Dana Goldstein

Dana Goldstein, a former associate editor and writer at the Prospect, comes from a family of public school educators. She received the Spencer Fellowship in Education Journalism, a Schwarz Fellowship at the New America Foundation, and a Puffin Foundation Writing Fellowship at the Nation Institute. Her journalism is regularly featured in SlateThe AtlanticThe NationThe Daily Beast, and other publications, and she is a staff writer at the Marshall Project. 

Recent Articles

JEWS: POLAND::NATIVE AMERICANS:USA?

JEWS: POLAND::NATIVE AMERICANS:USA? In a New York Times article about the fetishization of Jewish holidays, music, and food in Poland -- a nation where 10 percent of the population was Jewish prior to the Holocaust but where now only 10,000 Jews live -- the founder of a Polish-Jewish magazine explains, "It’s like when you lose a limb. Poland is suffering from Jewish phantom pain.” This idea of "phantom pain" or guilt reminds me of how the United States has appropriated a certain vision of Native American culture. We name our sports teams after tribes and turn Native people into face-painted mascots. We consecrate a holiday (Thanksgiving) that ignores most historical evidence to mythologize non-coercive friendship between European settlers and Native Americans. In the town where I grew up , where the local Sint Sinck tribe was displaced by white settlers into the Connecticut River valley, a middle class neighborhood of Cape Cods is referred to as "Indian Village," with street names...

Dr. Yes-Man

Dr. James Holsinger doesn't inspire confidence that, if confirmed as surgeon general, he would stand up to Bush's ideological pressure.

Dr. James Holsinger talks during a news conference in this December 2003 file photo. He is currently Bush's nominee for surgeon general. (AP Photo/Patti Longmire, File)
"I've had the rare opportunity to live my life in the company of a remarkable group of women," Dr. James Holsinger, the former chief medical director of the Veterans Health Administration, told a Senate committee yesterday morning. The soft-spoken Kentucky cardiologist, who President Bush has nominated as surgeon general, gestured toward his 98 year old mother, his wife, and their four daughters, all in attendance. Later, when Sen. Barbara Mikulski of Maryland asked Holsinger if he had changed since the early 1990s, when he resisted accountability at the VHA even after female vets reported a lack of access to care and staffers at an Atlanta hospital were found guilty of egregious sexual harassment, Holsinger responded with the non sequitur, "I have mentored women throughout the past 15 years. There are a number of women who come to me because they feel I am willing to do that. ... I have the joy of working with them on a daily basis." Greeted outside the Dirksen Senate Office Building...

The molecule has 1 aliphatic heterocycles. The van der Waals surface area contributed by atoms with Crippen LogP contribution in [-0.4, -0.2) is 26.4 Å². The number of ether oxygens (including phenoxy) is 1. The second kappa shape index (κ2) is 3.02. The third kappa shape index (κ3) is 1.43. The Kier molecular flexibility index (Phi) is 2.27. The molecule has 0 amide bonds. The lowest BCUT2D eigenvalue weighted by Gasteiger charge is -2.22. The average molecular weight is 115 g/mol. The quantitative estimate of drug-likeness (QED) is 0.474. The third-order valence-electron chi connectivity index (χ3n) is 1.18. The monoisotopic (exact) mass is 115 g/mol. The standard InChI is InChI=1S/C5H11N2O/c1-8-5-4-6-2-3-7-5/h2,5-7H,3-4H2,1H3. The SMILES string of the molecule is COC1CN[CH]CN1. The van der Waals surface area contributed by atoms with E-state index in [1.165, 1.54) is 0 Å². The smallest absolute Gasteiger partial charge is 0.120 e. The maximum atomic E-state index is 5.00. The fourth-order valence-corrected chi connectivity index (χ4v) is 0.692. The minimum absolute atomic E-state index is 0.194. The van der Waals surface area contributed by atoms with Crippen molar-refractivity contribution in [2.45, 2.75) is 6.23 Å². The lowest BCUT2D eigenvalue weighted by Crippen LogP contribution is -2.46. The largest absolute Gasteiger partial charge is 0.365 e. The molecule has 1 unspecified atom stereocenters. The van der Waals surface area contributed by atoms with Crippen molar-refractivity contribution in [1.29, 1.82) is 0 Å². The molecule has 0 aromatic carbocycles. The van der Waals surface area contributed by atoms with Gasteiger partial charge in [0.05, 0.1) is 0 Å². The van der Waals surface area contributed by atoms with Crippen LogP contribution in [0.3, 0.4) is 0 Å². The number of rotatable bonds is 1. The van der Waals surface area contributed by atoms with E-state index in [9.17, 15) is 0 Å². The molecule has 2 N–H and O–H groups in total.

MORE GOOD NEWS...

MORE GOOD NEWS FROM THE SUN-TIMES . As J. noted earlier , the Chicago Sun-Times has made the rare decision to explicitly shift left on its editorial page. In another good move, the Sun-Times will begin publishing signed editorials, so readers know which member of the board wrote each piece. The New York Times website now provides a meet-the-editorial board page with detailed descriptions of each member's area of expertise. You can play a fun guessing game identifying which author wrote any given editorial. So why not go all the way and include a byline? --Dana Goldstein

BILL CLINTON, ACTIVIST.

BILL CLINTON, ACTIVIST. You don't need to earn earn hundreds of thousands of dollars per speaking engagement to influence hearts and minds! You just need to read Giving: How Each Of Us Can Change The World , a new book by Clinton due in September and based on his inspirational speeches. In other Bill news, the former president says his preferred title come January 2009 would be " First Laddie ." --Dana Goldstein

BUSH POLITICS AND PUBLIC HEALTH.

BUSH POLITICS AND PUBLIC HEALTH. Two days before the Senate is set to hold confirmation hearings for Dr. James W. Holsinger , the anti-gay Kentucky cardiologist who's been nominated to be surgeon general, former Surgeon General Richard Carmona told Congress the Bush administration banned him from speaking publicly about stem cell research, emergency contraception, sex ed, mental health, global health, and other issues. He was pressured not to attend the Special Olympics because of the event's ties to the Kennedy family. I kid you not. The job of surgeon general is to be “the doctor of the nation” -- not “the doctor of a political party,” said Carmona, a Bush appointee. --Dana Goldstein

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